This month on The Food Farm is more of a hurtle towards summer than a gentle meander through spring. November seems awfully close to the end of the year, and that crazy deadline that is Christmas.
Locally we use Show Weekend (2nd weekend of November) as the supposed ‘end of the frost season’ measuring stick, and the overflowing tunnel houses sigh with relief as their baby seedlings are released into the garden.
Every year I try to cheat the system by a week or a few days at least, one careful eye on the cycle of the moon. A full moon seems to increase the chance of a frost, and I don’t dare mess with that kind of mojo.
So now it is all on. Beans, potatoes, zucchini, corn, tomatoes, melons, basil, sunflowers, pumpkins, squash, tomatillos, chillies and gherkins all cast mercilessly into the elements.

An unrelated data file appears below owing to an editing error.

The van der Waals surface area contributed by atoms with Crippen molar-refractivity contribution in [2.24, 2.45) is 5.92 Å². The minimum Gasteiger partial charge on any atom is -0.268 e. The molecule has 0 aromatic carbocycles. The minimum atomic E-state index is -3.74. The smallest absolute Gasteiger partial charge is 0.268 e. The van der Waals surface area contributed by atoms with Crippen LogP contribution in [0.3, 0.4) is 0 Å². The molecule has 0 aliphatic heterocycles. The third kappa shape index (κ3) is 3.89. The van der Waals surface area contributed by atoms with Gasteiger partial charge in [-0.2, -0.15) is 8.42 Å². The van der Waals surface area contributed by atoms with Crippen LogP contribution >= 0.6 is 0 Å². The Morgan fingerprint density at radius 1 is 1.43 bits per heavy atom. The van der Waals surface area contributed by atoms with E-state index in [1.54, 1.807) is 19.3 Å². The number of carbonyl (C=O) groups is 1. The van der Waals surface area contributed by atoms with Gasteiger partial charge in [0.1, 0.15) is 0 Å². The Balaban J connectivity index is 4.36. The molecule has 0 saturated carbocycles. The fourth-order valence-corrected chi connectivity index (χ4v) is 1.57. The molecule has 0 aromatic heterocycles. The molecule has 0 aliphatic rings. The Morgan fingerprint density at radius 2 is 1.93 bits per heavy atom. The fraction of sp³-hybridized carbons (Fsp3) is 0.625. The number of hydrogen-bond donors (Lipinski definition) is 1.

Only capsicums, eggplants and cucumber remain cosseted in their snug tunnel house homes. Despite my most optimistic moments the season here really is too short to ripen these vegetables consistently.
The grapevines are also thinking about flowering over the next week or so, pushing the season ceaselessly forward.
I am my own worst enemy though, and have added to the hurtle by deciding to co-ordinate another Summer of Riesling with Duncan Forsyth from Mount Edward Wines in Central Otago. This will be the third summer we’ve decided to contribute to the increasing interest in Riesling by creating an umbrella promotion for the variety. It’s warmly embraced by about 50 New Zealand wineries and an equivalent number of restaurants and independent wine retailers.
I’m working with some wicked trade in Wellington to create a Summer of Riesling Street Party as well as creating a national Riesling tasting in North Canterbury. Throughout the country other wineries & establishments are hatching plots to make sure Riesling is front of mind every time we consider a glass of something nice.
So it’s time to strap in for the crazy ride that is this time of year, hold on tight and embrace the hurtle.